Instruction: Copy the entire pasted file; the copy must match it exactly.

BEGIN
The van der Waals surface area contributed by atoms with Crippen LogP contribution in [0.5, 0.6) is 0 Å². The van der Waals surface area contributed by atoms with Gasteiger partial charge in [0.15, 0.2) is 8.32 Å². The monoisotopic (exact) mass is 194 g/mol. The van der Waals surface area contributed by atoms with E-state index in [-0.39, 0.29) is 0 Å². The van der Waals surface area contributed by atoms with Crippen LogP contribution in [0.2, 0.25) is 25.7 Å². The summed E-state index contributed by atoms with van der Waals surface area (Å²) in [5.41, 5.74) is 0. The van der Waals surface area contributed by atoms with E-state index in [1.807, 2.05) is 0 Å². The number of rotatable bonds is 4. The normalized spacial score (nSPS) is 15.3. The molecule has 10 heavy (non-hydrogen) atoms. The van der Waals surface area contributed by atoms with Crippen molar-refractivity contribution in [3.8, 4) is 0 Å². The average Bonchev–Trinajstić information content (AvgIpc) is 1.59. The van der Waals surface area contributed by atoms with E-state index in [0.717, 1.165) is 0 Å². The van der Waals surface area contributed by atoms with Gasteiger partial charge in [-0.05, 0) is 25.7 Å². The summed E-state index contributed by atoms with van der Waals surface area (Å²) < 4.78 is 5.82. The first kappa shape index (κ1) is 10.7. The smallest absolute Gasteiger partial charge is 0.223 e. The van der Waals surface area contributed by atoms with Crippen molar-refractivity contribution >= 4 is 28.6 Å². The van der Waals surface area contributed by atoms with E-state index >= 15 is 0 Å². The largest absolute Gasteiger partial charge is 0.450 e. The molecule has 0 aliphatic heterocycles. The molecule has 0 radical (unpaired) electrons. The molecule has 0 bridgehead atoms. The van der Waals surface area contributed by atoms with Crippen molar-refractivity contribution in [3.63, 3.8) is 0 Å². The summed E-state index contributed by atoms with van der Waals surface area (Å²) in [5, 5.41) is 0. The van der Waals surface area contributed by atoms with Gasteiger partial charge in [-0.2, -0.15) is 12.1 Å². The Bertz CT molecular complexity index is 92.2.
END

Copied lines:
The van der Waals surface area contributed by atoms with Crippen LogP contribution in [0.5, 0.6) is 0 Å². The van der Waals surface area contributed by atoms with Gasteiger partial charge in [0.15, 0.2) is 8.32 Å². The monoisotopic (exact) mass is 194 g/mol. The van der Waals surface area contributed by atoms with E-state index in [-0.39, 0.29) is 0 Å². The van der Waals surface area contributed by atoms with Crippen LogP contribution in [0.2, 0.25) is 25.7 Å². The summed E-state index contributed by atoms with van der Waals surface area (Å²) in [5.41, 5.74) is 0. The van der Waals surface area contributed by atoms with E-state index in [1.807, 2.05) is 0 Å². The number of rotatable bonds is 4. The normalized spacial score (nSPS) is 15.3. The molecule has 10 heavy (non-hydrogen) atoms. The van der Waals surface area contributed by atoms with Crippen molar-refractivity contribution in [3.8, 4) is 0 Å². The average Bonchev–Trinajstić information content (AvgIpc) is 1.59. The van der Waals surface area contributed by atoms with E-state index in [0.717, 1.165) is 0 Å². The van der Waals surface area contributed by atoms with Gasteiger partial charge in [-0.05, 0) is 25.7 Å². The summed E-state index contributed by atoms with van der Waals surface area (Å²) < 4.78 is 5.82. The first kappa shape index (κ1) is 10.7. The smallest absolute Gasteiger partial charge is 0.223 e. The van der Waals surface area contributed by atoms with Crippen molar-refractivity contribution >= 4 is 28.6 Å². The van der Waals surface area contributed by atoms with E-state index >= 15 is 0 Å². The largest absolute Gasteiger partial charge is 0.450 e. The molecule has 0 aliphatic heterocycles. The molecule has 0 radical (unpaired) electrons. The molecule has 0 bridgehead atoms. The van der Waals surface area contributed by atoms with Crippen molar-refractivity contribution in [3.63, 3.8) is 0 Å². The summed E-state index contributed by atoms with van der Waals surface area (Å²) in [5, 5.41) is 0. The van der Waals surface area contributed by atoms with Gasteiger partial charge in [-0.2, -0.15) is 12.1 Å². The Bertz CT molecular complexity index is 92.2.